Sneegas writes that today’s alcohol customs at university seem to descend generationally: students see professors and administrators at mixers and other events where alcohol is used; they in turn adopt similar practices for their own socializing; they continue them when they accede to such positions later. And on it goes.

(Speaking of Germany, it may be noted German students were infamous for a fantastical attachment to beer and its customs. An American journalistic testimony from 1895, relatively mild in the context of the known literature, can be read here. Sample phrase: “studying is the last thing he does”).

Her point is not so much that such use causes disfunction and particular social problems (although it surely does in some cases, as drug abuse does), but why alcohol pervades this space at all. And it’s true: looked at ab initio, why is drinking, or very much of it, a factor at all on or around campus?

Alcohol is a known stress alleviator, that of course is one reason, and she refers to this aspect. But also, booze has old academic associations, it goes back not just to strange German student customs of the 1800s but to English colleges* and their special ales or wine dinners. Indeed the ancient symposia in Greece underlined a (perceived) link between wine and wisdom.

One of the best consumer books on alcohol is George Saintsbury’s Notes on a Cellar-book (1920). He was a noted literary critic and scholar who taught at Edinburgh, and took an in-depth interest in wine and other alcohol, both lore and palate. Indeed he is better remembered for that book than his conventional oeuvre.

Of course too, the university is a sub-set of society in general. What Sneegas describes about a segment of university life can easily be said of business life. And no doubt too of socializing at conferences and other events held by governmental, sports, and political organizations.

The impact of alcohol is a societal datum, of which university life is one illustration, highlighted in her article.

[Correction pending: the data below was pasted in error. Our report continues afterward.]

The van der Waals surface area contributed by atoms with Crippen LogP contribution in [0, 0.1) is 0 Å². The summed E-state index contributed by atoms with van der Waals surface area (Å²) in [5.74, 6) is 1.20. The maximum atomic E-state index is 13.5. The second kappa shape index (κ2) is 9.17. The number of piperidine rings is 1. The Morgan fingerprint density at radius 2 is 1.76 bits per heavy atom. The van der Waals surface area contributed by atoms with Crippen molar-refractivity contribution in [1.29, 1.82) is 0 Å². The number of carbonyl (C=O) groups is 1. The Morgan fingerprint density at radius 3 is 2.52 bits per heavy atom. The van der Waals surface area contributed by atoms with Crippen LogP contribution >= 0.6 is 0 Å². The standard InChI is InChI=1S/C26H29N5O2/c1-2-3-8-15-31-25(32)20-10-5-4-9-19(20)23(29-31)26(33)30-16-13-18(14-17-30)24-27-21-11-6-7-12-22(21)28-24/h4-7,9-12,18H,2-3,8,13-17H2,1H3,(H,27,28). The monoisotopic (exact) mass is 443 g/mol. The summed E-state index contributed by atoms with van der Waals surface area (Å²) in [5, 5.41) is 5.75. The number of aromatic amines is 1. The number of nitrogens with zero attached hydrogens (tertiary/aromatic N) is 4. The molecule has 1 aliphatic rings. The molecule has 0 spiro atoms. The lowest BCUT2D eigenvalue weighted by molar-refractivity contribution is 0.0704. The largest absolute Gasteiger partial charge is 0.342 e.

The world-historical impact of alcohol is probably millennia-old, and where necessary was sub rosa or substituted by equivalent practices, drug use in particular.

Sneegas is right to draw attention to alcohol-and-the-university as it is not something to be viewed as inevitable, to be taken for granted, just as in the broader society.

To be sure alcohol has had more or less impact on academe over time, depending on the period, region, and prevalent mores.

When I first attended university, in the late-1960s in Montreal, alcohol was peripheral to student life, at least from my vantage point. There was no student bar on campus with one exception noted below. The drinking age was 18 by about 1970 and alcohol could be purchased in grocery stores or at taverns, but I don’t recall it being present at undergrad club or other social activities.

There was a bit of it at the Greek organizations, yes, I had friends in some of these and recall some drinking, but nothing ostentatious. There was some beer or flasks at football games, but again not fetishistic at least by my recollection.

By the time I got to law school in the early 1970s, I noticed that sherry appeared at some student-faculty events. But not everyone took it, and there was always Coke or juice to carry in one’s hand.

On a summer studies program at the University of Manitoba in 1974 I recalled seeing a bar at the Student Union, with considerable surprise. I used the bar too (why not!) but I used the swimming pool more. The rest of the time was mostly in the library, or sampling strawberry pie at a diner on Pembina Highway.

I remember re-visiting the lower part of the McGill campus in the later 1970s and noticing a bar had sprouted at the Student Union. I remember my surprise on seeing that and it brought back the bar in Winnipeg, that we were finally doing the same in Montreal.